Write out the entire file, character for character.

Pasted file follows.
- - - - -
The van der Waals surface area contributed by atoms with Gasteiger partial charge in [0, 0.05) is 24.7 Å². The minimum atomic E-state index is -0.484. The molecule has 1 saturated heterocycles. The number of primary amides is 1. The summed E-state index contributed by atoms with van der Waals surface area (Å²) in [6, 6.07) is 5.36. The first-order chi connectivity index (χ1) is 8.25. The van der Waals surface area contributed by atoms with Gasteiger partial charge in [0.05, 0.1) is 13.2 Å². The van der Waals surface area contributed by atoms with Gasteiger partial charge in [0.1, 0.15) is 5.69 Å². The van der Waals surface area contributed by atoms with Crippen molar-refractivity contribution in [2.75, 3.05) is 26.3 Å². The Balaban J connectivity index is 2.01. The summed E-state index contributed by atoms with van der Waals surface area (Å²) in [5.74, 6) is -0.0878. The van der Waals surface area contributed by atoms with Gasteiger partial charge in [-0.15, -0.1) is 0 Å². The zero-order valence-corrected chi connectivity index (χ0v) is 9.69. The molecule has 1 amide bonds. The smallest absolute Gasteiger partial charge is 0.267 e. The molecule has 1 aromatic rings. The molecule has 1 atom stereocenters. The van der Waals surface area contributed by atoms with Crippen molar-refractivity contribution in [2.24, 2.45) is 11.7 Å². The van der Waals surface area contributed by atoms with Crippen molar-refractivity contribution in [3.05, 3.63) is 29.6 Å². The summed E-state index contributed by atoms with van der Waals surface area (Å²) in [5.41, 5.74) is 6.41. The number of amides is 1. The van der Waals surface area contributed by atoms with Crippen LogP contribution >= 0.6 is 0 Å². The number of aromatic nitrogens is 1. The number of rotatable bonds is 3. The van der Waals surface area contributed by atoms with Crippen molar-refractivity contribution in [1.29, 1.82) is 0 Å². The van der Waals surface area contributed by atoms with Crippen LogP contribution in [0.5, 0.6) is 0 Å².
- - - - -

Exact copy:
The van der Waals surface area contributed by atoms with Gasteiger partial charge in [0, 0.05) is 24.7 Å². The minimum atomic E-state index is -0.484. The molecule has 1 saturated heterocycles. The number of primary amides is 1. The summed E-state index contributed by atoms with van der Waals surface area (Å²) in [6, 6.07) is 5.36. The first-order chi connectivity index (χ1) is 8.25. The van der Waals surface area contributed by atoms with Gasteiger partial charge in [0.05, 0.1) is 13.2 Å². The van der Waals surface area contributed by atoms with Gasteiger partial charge in [0.1, 0.15) is 5.69 Å². The van der Waals surface area contributed by atoms with Crippen molar-refractivity contribution in [2.75, 3.05) is 26.3 Å². The Balaban J connectivity index is 2.01. The summed E-state index contributed by atoms with van der Waals surface area (Å²) in [5.74, 6) is -0.0878. The van der Waals surface area contributed by atoms with Gasteiger partial charge in [-0.15, -0.1) is 0 Å². The zero-order valence-corrected chi connectivity index (χ0v) is 9.69. The molecule has 1 amide bonds. The smallest absolute Gasteiger partial charge is 0.267 e. The molecule has 1 aromatic rings. The molecule has 1 atom stereocenters. The van der Waals surface area contributed by atoms with Crippen molar-refractivity contribution in [2.24, 2.45) is 11.7 Å². The van der Waals surface area contributed by atoms with Crippen molar-refractivity contribution in [3.05, 3.63) is 29.6 Å². The summed E-state index contributed by atoms with van der Waals surface area (Å²) in [5.41, 5.74) is 6.41. The number of amides is 1. The van der Waals surface area contributed by atoms with Crippen LogP contribution >= 0.6 is 0 Å². The number of aromatic nitrogens is 1. The number of rotatable bonds is 3. The van der Waals surface area contributed by atoms with Crippen molar-refractivity contribution in [1.29, 1.82) is 0 Å². The van der Waals surface area contributed by atoms with Crippen LogP contribution in [0.5, 0.6) is 0 Å².